9. A book that became/is becoming a film
  10. A book published in the 20th Century
  11. A book set in your hometown/region
  12. A book with someone’s name in the title
  13. A book with a number in the title
  14. A book with a character with your first name
  15. A book someone else recommended to you
  16. A book with over 500 pages
  17. A book you can finish in a day
  18. A previously banned book
  19. A book with a one-word title
  20. A book translated from another language
  21. A book that will improve a specific area of your life
  22. A memoir or journal
  23. A book written by someone younger than you
  24. A book set somewhere you’ll be visiting this year
  25. An award-winning book
  26. A self-published book

2017 Reading Challenge! Are you ready for a 2017 reading challenge? Click through to get your 26-book and 52-book challenge checklists...

The 52-book 2017 reading challenge

  1. A book you read in school
  2. A book from your childhood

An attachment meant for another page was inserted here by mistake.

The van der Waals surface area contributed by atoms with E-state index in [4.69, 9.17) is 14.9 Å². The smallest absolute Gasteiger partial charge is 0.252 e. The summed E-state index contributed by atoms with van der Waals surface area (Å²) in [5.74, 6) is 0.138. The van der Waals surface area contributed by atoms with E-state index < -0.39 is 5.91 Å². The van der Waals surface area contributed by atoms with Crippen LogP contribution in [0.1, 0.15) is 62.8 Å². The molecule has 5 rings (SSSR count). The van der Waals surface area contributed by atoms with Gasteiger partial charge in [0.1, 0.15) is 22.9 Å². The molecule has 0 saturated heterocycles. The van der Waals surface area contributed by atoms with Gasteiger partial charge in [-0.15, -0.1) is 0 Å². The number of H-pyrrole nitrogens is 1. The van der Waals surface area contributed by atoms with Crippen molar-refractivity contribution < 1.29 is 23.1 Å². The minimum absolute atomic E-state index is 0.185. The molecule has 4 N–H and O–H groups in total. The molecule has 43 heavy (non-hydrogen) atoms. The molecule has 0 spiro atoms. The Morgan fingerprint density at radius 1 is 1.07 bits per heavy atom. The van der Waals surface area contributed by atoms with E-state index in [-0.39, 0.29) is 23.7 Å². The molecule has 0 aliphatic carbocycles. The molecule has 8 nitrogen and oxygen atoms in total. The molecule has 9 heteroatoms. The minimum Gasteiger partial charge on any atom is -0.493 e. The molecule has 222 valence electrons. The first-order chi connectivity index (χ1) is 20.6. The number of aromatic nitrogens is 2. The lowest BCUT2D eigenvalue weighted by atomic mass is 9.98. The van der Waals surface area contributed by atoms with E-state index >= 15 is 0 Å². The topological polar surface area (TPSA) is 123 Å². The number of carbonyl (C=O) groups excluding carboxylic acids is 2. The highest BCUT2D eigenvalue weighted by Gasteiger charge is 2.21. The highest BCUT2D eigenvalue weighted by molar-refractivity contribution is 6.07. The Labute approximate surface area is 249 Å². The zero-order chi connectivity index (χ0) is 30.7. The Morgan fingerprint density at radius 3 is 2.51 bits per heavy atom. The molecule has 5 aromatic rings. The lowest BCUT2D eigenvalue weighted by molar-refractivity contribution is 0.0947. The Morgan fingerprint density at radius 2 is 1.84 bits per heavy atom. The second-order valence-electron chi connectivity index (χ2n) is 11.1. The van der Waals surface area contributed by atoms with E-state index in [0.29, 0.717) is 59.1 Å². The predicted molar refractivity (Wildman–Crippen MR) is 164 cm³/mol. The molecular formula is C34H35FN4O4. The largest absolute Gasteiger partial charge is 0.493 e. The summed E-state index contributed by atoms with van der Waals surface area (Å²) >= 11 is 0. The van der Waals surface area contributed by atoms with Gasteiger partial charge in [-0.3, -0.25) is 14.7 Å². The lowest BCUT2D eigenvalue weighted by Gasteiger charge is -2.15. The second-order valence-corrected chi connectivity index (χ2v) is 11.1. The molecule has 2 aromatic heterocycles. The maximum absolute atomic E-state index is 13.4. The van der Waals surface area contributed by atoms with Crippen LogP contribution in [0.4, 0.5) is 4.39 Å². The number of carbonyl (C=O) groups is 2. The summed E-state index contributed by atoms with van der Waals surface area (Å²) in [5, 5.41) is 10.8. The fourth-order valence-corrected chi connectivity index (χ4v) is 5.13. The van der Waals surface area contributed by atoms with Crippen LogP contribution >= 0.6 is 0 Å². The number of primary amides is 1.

3. A book published over 100 years ago
  4. A book published in the last year
  5. A non-fiction book
  6. A book written by a male author
  7. A book written by a female author
  8. A book by someone who isn’t a writer
  9. A book that became/is becoming a film
  10. A book published in the 20th Century
  11. A book set in your hometown/region
  12. A book with a name in the title
  13. A book with a number in the title
  14. A book based on a true story
  15. A book someone else recommended
  16. A book with over 500 pages
  17. A book you can finish in a day
  18. A previously banned book
  19. A book with a one-word title
  20. A book translated from another language
  21. A personal growth book
  22. A memoir or journal
  23. A book by someone younger than you
  24. A book set somewhere you’ll visit this year
  25. An award-winning book
  26. A book you were supposed to read in school but haven’t yet
  27. A book with a character with your first name
  28. A book with a place in the title